At a workshop in May in New York, Diane Paulus introduced the cast to her notion that the original libretto would be fleshed out — or "mined," as she says — to make the update more like a piece of musical theatre, or a play, than an opera. Audra McDonald says she learned more about her character Bess as Paulus and Parks laid out more of the back story.

"Okay, at this moment, they're going through withdrawal, cocaine withdrawal," McDonald says. "At this moment, someone has just been murdered. At this moment, someone is promising to murder someone so that you will not relapse and run away. I mean, all of these things, when you put them in a realistic context, the songs come even more alive."

A Controversial Decision

Bess is still a beautiful drug addict torn between her brutish boyfriend Crown and her growing love for the charming, disabled beggar Porgy. But Pulitzer Prize-winning playwright Suzan-Lori Parks, who was hired to open the script, had lots of questions about what made these characters tick. For example, the opera never explains why Porgy is disabled, so Parks turned to the source.

"In the book, you go to the original novel — Dubose Hayward's original novel — and you realize he's crippled from birth, so he put in the line, crippled from birth: 'I'm crippled from birth, God made me to be lonely.' That's in the show," Parks says. "What does that mean to marry those two things together? A piece of information with the statement, 'God made me to be lonely,' which was in the original, and we put them together, and suddenly he's a man who's having a conversation with God, which is, 'From before the day I was born, you made me to be lonely, and into my life comes the most beautiful, cool, sexiest, most awesome chick, and I fall in love with her.' "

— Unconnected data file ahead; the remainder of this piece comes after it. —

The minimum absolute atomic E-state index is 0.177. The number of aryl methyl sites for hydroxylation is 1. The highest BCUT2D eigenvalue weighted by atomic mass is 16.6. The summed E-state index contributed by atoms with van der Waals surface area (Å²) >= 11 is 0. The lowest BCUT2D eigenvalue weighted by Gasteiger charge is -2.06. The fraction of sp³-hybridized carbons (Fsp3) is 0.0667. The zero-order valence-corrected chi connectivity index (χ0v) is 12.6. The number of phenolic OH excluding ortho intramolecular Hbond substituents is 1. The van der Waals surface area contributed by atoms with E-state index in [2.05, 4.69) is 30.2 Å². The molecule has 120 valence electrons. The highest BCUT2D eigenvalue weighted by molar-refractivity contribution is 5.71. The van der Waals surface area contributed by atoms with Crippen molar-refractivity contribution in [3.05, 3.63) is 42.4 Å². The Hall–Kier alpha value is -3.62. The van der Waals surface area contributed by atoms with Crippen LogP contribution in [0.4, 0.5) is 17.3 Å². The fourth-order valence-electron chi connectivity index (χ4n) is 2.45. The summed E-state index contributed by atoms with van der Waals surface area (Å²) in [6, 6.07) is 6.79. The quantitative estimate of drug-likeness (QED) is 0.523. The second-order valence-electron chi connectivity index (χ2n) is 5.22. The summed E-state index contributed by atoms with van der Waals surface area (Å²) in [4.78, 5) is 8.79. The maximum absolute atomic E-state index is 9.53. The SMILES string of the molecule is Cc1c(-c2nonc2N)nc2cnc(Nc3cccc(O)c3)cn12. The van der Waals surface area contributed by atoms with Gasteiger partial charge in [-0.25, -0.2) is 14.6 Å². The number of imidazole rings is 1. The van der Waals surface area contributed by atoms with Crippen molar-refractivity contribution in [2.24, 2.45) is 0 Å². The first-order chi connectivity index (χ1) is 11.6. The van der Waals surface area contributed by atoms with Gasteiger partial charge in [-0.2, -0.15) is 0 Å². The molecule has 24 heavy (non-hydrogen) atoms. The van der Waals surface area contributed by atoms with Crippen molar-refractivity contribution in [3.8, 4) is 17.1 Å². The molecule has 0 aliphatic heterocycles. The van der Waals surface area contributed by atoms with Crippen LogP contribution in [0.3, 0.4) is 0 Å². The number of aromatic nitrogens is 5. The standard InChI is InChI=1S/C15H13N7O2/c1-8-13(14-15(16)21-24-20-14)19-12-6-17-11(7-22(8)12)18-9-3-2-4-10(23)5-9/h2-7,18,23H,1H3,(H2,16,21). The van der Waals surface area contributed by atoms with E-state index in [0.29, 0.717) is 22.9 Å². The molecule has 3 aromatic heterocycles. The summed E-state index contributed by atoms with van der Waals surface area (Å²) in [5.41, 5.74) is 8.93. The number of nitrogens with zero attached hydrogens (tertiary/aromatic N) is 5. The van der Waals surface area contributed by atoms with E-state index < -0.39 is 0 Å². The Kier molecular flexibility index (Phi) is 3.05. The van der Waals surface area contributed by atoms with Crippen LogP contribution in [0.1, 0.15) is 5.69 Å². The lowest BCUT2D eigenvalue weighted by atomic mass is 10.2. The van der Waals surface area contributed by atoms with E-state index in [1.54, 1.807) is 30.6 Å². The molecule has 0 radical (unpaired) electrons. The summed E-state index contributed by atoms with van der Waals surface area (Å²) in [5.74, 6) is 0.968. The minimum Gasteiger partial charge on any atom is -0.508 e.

To make that more believable, Parks and her collaborators made a controversial decision: to eliminate one of the opera's key plot devices. In the original, Porgy makes his way around town in a goat cart. Here, he walks with a cane. The creative team also added text to address a longtime criticism of the opera: that it's racist. Parks points to the song "I Got Plenty of Nothing."

"That's the song that folks will go, 'Oh, man, that's a racist song,' " Parks says. "It's basically the happy-darkie-with-the-empty-pockets song."

That didn't bother Parks as much as her feeling that the song didn't work dramatically, so she added dialogue to set it up.

The Ghost Of Gershwin

At rehearsals earlier this month, Parks and the rest of the team said it's important to remember that the opera's creators stipulated the work would always be performed by an all-black cast, and to this day their estates hold firm to that requirement. Norm Lewis, who plays Porgy, points out that the opera's first national tour played a role in desegregating — briefly — the National Theatre in Washington, D.C. The original Porgy, Todd Duncan, refused to go on stage unless all seats were open to all colors for all performances.

"This was in the late 1940s, and this was before the civil-rights movement even started," Lewis says. "So for him to have that sort of wherewithal and strength and power and courage was a major milestone."

Throughout the entire process, director Diane Paulus says she especially felt George Gershwin's presence.